Not to take this off topic, but while trying to think about moments in forgettable movies, I can't help but think of unique and personal moments in movies that I'll never forget, like...

The Natural - when Roy throws a pitch on a bet by one of his teammates who think he is just a slugger and he sticks the ball in the net and they just stand their, slack jawed looking at him in amazement. You get the sense of how great he could have been. I get chills just thinking about it.

 
At 4:18 PM, Blogger Formerly, The Dude Spoke said...

Emily's right, that is a BRILLIANT scene in a horrible movie.

 
At 4:39 PM, Blogger Bill Cunningham said...

Except it was in Johnny Mnemonic not Pneumonic...

 
At 6:29 PM, Blogger Steve Peterson said...

In Timecop when liquid nitrogen sprays on the guy's arm and Van Damme kicks it, shattering the thing at the base to reveal nicely crystallized red meat and bone.

 
At 7:06 PM, Anonymous Joe Valdez said...

Christopher Walken vs. Dennis Hopper in "True Romance". I'm as big a Tarantino fan as anyone but being kind, that's an imperfect movie. Watching Christian Slater today is no piece of cake; they should have gone ahead and cast Val Kilmer in the lead.

But when the Walker/Hopper showdown comes around, I can't think of ever seeing or hearing anything like that in a movie before. The action just stopped and it was these two screen legends delivering the most brilliant pulp dialogue ever, back and forth.

 
At 7:19 PM, Blogger Scribe LA said...

How about in "Pump Up the Volume" (which I totaly dig, but definitely could have been better/awesome,is when Slater dedicates a song to someone unusual who makes him feel unusual. Nice subtlety.
Terrific topic - I'll have to give it more thought...
Scribe

 
At 7:36 PM, Anonymous chris Soth said...

They don't fly to the top of my head, but there are many. And I have a list of directors/filmmakers/writers that I always go see their stuff almost certain there will be flashes of genius in an ultimately flawed film --

-- Cohen Bros. (sometimes film isn't flawed...often it is)

-- Spike Lee

Speilberg...used to make great stuff, now reduced to flashes of brilliance.

Scorsese -- always brilliant, ALWAYS flawed...

And reminders: Metro - Eddie Murphy trying to bring back Bev. Hills Cop as cop in SF. My Fellow Americans, two former presidents on the run, James Garner was the other one...

 
At 9:00 PM, Blogger Patrick J. Rodio said...

Spidey 2, forgettable? C'mon.

How about Freddy Got Fingered, when he helps deliver the baby. What a wonderful scene.

And here's one for you - POWDER - not a great movie, but it had a few well-crafted scenes, and I loved the ending.

 
At 10:25 PM, Anonymous Anonymous said...

I liked "My Fellow Americans". Don't know why, but I thought it had its moments. It was a good Saturday afternoon when nothing else but golf is on kind of movie.

 
At 7:01 AM, Blogger Joshua James said...

Ferris Beuller's Day Off, when Ferris hijacks the parade and lip synch's TWIST AND SHOUT - that scene has always stayed with me.

 
At 7:16 AM, Blogger Scott the Reader said...

The weird scene I always liked in FERRIS is the little musical montage in the museum right before that, that ends with quick cuts between Alan Ruck's face and the little girl in the painting.

 
At 10:50 AM, Blogger Scott the Reader said...

And another great John Hughes montage moment, in a not-so-great movie --

At the end of She's Having A Baby, there's a great scene in the hospital, in which Kevin Bacon worries that his wife isn't going to make it, and flashes back to happy scenes of their relationship.

This works because they are scenes we haven't seen before, and because John Hughes scores it against Kate Bush singing "This Woman's Work", which will break your heart.

That, and the closing credits, with people coming up for names for the baby.

 
At 11:10 AM, Blogger Chris (UK Scriptwriter) said...

I agree about the museum scene in FERRIS.

One that always sticks in my mind is in Platoon where they think Willem Dafoe is dead and take off. Then we see him running lack to the LZ getting shot... getting back up and running... getting shot... and getting back up and running.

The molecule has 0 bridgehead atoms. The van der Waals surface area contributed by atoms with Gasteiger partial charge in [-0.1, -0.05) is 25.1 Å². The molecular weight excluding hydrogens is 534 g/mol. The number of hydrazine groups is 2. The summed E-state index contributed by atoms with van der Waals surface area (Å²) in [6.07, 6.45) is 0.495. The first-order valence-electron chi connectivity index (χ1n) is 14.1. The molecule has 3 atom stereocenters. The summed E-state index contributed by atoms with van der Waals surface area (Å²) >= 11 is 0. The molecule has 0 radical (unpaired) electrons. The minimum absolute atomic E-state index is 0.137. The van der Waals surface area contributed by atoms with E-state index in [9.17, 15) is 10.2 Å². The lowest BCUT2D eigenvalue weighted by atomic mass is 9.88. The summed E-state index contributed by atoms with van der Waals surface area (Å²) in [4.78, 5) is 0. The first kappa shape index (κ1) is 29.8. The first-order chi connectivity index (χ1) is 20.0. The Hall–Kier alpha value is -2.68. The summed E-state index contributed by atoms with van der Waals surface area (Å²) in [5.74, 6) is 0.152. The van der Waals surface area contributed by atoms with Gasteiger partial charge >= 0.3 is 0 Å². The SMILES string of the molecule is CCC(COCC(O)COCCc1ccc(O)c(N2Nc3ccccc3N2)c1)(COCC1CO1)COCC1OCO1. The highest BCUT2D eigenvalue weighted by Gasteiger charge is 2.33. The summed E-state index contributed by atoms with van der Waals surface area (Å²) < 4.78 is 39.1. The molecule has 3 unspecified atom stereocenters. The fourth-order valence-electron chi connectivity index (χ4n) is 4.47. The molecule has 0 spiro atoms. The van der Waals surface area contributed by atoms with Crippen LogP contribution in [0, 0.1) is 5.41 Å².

Then all the choppers turn back and we hear something like "Guns, Guns, we're going back, we've got one on the ground", just as he falls to his knees, hands in the air as if asking in despair "Why did you leave me?".

A real emotional moment that one.

 
At 1:41 PM, Blogger Prottsman said...

Remember the scene in Hope Floats where they're on the talk show and the daughter learns her dad has been unfaithful? I'll never forget the tears streaming down her little cheeks!

 
At 4:12 PM, Blogger Brett said...

In John Carpenter's THEY LIVE, there's a scene where Roddy Piper and Keith David square off in what might be my favorite movie fight ever. What's cool about this fight is that unlike most every other movie fight you see, these two guys look like they are taking serious damage. It's maybe two minutes of ass-kickery, but by the end of it they are exhausted, bruised, bloodied, and barely able to stand or function. Then, continuing the odd reality of it all, for the rest of the movie they are visibly achy and slow to move-- they limpo, groan, have trouble making certain movements due to bruised battered bodies.

I can't say that I like the rest of the movie a lot, but that fight... it makes me smile just to think about it.
.
.
.
B

 
At 10:07 PM, Blogger jefe said...

I have no idea why this one stayed with me -- probably because she's so unbelievably hot -- but in Streets of Fire when Diane Lane is fighting with that guy from Eddie and the Cruisers in the middle of the street and she yells "what did i do that was so wrong!?!"

I feel certain it was a "trailer moment" and I saw it on HBO 200 times but man she's lovely isn't she?

 
At 10:56 AM, Blogger Joshua James said...

They Live has another great moment when Roddy Piper steps into a bank, fires a shotgun and says "I'm here to chew bubble gum and Kick Some Ass . . . and I'm all outa bubble gum!"

I liked that.

 
At 9:15 AM, Blogger Tim Clague said...

I think it was Kubrick who said you need 5 great scenes for a great movie. Scenes like the one's here that people will always remember. That (he says) is more important than plot. People forget the plot.

 
At 3:24 PM, Anonymous Friarduck said...

Scott, you're right: there are some movies I have a vague sense of liking or disliking, but all I can usually remember is one or two scenes, or the most basic premise of the film. Is that sad or is that funny?

Donnie Brasco doesn't stick out in my mind, I'm trying to remember why I liked it at the time, but when Johnny Depp is trying to explain to Paul Giamatti and the other agent all of the meanings of "Fuggeddaboutit"...it seems real and it's still very funny. Maybe that's Johnny selling it.

Also, I have a piece of dialogue, but I can't figure out what the movie is--"People have a nasty habit of getting dead around you." Little help?